2012 Capuchin Constitutions General Report

Commissio Constitutionum O.F.M.Cap

Br. Felice Cangelosi O.F.M.Cap

Table of Contents

The establishment and membership of the Commission

1. The General Chapter of 2006 assigned the method of embellishing the Constitutions and the General Statutes to the Minister General and his Definitory.[1] To this end in November 2006 the Minister General set up a working group to carry out the following:[2]

1. evaluate the progress which had been made thus far and the documentation that had been submitted to the General Chapter of 2006

2. offer suggestions for continuing with the work, according to the decision of the said General Chapter, while involving all the brother and all the Circumscriptions.

After this the Lettera programmatica of 25 January 2007 (Prot. N. 0007/07)[3] announced the decision of the Minister General and his Definitory of assigning the work on our fundamental legislation to a Commission,[4] and the Order had been notified in a Circular Letter dated 27 March 2007 (Prot. N. 00484/07)[5] of the composition of the Commission which has been set up to “follow, guide and coordinate the work of all the brothers”. It was announced in the same letter that with respect to the composition of the Commission a double criterion had been followed: the representation of all geographical areas and the membership of certain experts. The following is the list of the Brothers that made up the Commission:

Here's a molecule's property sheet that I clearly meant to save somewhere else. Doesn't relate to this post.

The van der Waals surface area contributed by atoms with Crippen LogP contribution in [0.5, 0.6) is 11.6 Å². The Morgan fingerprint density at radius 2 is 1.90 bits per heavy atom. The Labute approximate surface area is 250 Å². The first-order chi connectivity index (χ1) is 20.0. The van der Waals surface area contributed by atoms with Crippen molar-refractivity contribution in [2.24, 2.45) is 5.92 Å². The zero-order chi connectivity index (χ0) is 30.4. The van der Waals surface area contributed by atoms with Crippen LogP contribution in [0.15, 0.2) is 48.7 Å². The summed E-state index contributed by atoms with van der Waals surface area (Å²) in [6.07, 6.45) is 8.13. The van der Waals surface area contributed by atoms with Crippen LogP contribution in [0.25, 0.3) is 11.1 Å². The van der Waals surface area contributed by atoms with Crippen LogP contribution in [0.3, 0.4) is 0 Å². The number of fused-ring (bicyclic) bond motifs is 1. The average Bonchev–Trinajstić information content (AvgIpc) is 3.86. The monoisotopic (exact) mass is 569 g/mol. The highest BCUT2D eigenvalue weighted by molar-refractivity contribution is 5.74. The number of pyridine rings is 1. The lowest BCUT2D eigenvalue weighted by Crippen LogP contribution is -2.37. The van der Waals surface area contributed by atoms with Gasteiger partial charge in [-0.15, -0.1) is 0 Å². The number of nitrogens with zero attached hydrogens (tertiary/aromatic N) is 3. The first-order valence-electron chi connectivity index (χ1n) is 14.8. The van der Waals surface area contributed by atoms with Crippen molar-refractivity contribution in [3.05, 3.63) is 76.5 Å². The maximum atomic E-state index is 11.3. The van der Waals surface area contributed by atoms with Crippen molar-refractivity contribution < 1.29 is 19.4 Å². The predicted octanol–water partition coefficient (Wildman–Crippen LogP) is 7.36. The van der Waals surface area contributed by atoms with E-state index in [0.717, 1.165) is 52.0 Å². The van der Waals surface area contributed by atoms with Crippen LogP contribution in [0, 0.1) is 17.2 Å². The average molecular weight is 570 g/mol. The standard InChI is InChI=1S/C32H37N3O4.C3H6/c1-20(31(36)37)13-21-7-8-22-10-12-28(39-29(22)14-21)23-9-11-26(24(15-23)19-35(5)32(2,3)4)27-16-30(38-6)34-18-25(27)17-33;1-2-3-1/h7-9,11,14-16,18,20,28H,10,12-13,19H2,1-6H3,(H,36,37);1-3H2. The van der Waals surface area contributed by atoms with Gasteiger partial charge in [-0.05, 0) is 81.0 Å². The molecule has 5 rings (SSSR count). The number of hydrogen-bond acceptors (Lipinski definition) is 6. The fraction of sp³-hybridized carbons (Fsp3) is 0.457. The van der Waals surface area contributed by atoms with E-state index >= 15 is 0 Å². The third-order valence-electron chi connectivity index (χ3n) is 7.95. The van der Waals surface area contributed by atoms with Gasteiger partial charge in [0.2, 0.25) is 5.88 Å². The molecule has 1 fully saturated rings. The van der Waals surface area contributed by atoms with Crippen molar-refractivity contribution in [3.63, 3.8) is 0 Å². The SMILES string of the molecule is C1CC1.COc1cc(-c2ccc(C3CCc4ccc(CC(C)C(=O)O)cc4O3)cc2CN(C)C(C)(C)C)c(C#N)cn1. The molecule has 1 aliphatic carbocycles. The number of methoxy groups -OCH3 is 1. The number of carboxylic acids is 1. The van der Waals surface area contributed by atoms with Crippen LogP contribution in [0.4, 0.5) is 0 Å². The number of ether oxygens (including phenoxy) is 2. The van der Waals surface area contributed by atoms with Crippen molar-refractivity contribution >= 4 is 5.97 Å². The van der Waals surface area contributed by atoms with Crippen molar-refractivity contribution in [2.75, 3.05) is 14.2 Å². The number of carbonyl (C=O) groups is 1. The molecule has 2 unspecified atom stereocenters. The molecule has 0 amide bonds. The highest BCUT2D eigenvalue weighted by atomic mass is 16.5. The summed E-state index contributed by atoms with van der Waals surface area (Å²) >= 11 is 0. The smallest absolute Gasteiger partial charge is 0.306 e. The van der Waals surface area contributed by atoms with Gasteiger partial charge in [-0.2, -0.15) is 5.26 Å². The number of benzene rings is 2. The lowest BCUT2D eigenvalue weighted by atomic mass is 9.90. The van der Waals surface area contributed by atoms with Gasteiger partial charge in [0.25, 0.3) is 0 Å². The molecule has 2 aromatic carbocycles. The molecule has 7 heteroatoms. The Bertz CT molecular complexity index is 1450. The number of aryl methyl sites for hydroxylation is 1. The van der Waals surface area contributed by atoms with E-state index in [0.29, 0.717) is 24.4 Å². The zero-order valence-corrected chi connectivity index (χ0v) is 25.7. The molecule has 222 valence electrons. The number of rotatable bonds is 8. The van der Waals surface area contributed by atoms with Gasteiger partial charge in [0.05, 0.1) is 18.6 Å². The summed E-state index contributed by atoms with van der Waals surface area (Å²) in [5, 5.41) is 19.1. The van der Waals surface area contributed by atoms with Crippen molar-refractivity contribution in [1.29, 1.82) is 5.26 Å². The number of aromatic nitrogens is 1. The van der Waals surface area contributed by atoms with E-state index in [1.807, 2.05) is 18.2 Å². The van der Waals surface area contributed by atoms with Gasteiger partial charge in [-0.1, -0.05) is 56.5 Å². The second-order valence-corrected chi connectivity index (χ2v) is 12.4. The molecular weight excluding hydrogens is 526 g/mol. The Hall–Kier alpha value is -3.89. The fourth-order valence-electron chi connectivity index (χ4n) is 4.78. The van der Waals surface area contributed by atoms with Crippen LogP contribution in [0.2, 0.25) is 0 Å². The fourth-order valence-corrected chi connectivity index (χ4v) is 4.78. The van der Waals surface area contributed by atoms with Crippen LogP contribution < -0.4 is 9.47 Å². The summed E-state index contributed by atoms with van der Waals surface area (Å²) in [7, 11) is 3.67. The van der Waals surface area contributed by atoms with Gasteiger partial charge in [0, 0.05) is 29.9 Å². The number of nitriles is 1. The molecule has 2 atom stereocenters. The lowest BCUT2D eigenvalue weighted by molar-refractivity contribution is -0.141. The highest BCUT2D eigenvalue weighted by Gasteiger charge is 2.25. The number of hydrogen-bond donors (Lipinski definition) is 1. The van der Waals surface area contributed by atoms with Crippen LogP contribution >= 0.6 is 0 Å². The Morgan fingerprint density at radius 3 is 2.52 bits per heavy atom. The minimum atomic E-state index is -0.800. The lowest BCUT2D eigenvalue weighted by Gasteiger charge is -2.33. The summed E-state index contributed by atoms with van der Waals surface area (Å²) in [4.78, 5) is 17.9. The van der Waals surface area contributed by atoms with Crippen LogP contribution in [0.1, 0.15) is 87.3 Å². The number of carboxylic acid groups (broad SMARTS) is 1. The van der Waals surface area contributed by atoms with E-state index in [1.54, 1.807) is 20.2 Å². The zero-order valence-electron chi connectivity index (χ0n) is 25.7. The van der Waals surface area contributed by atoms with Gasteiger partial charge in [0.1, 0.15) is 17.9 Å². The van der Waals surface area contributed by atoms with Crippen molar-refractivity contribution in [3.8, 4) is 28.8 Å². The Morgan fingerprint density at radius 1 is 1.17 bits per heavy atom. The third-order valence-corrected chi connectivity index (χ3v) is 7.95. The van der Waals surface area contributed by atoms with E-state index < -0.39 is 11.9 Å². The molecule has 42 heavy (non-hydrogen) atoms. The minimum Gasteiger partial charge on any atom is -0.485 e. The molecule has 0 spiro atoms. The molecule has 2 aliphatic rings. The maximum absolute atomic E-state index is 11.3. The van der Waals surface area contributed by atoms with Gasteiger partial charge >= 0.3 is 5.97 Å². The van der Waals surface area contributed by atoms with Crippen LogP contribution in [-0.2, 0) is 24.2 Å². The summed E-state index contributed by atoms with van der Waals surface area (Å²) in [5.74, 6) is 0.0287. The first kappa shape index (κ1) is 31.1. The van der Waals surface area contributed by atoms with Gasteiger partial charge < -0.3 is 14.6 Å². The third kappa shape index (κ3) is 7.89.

• Br Christopher Popravak (p. Mid-America);
      • Br Piotor Stasinski (P. Warsaw);
      • Br. Prudente Lùcio Nery (P. Minas Gerais); Br. Matthew Paikada (P. St Joseph-Kerala);
      • Br. Roberto Geruin (P. Venice);
      • Br. Paolo Martinelli (P. Lombardy);
      • Br. Claudio Bedriňán (P. Rio de la Plata);
      • Br. Leonard Lehmann (P. Renano-Wesrfalica);
      • Br. Miguel Anxo Pena González (P. Castiglia);
      • Br. Jean-Bertin Nadonye Ndongo (VPG Congo).

We nominated Br. Felice Cangelosi, Vicar General, as President of the Commission and Peter Rogers, General Definitor, as Vice-President. The Commission would enjoy the services of a permanent secretary in the person of Br. Josè Maria Sanz (P. of Castilla) who would reside in Rome (5,3).